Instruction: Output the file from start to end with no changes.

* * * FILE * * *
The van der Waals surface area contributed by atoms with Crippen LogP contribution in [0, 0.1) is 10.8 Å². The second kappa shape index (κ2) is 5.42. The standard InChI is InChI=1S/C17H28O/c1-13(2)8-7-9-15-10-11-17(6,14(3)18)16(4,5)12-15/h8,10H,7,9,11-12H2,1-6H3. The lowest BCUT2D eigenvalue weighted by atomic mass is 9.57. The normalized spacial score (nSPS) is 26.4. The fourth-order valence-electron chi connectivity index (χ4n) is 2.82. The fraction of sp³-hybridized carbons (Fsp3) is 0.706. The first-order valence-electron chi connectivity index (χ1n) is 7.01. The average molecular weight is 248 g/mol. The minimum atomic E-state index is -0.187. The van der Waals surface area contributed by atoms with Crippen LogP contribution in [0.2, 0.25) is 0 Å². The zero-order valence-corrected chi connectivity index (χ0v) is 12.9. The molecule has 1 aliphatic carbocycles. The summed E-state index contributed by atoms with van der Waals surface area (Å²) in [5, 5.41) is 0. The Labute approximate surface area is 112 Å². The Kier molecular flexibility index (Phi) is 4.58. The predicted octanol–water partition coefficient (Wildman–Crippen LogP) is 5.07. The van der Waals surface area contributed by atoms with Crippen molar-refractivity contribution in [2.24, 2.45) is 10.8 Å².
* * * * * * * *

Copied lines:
The van der Waals surface area contributed by atoms with Crippen LogP contribution in [0, 0.1) is 10.8 Å². The second kappa shape index (κ2) is 5.42. The standard InChI is InChI=1S/C17H28O/c1-13(2)8-7-9-15-10-11-17(6,14(3)18)16(4,5)12-15/h8,10H,7,9,11-12H2,1-6H3. The lowest BCUT2D eigenvalue weighted by atomic mass is 9.57. The normalized spacial score (nSPS) is 26.4. The fourth-order valence-electron chi connectivity index (χ4n) is 2.82. The fraction of sp³-hybridized carbons (Fsp3) is 0.706. The first-order valence-electron chi connectivity index (χ1n) is 7.01. The average molecular weight is 248 g/mol. The minimum atomic E-state index is -0.187. The van der Waals surface area contributed by atoms with Crippen LogP contribution in [0.2, 0.25) is 0 Å². The zero-order valence-corrected chi connectivity index (χ0v) is 12.9. The molecule has 1 aliphatic carbocycles. The summed E-state index contributed by atoms with van der Waals surface area (Å²) in [5, 5.41) is 0. The Labute approximate surface area is 112 Å². The Kier molecular flexibility index (Phi) is 4.58. The predicted octanol–water partition coefficient (Wildman–Crippen LogP) is 5.07. The van der Waals surface area contributed by atoms with Crippen molar-refractivity contribution in [2.24, 2.45) is 10.8 Å².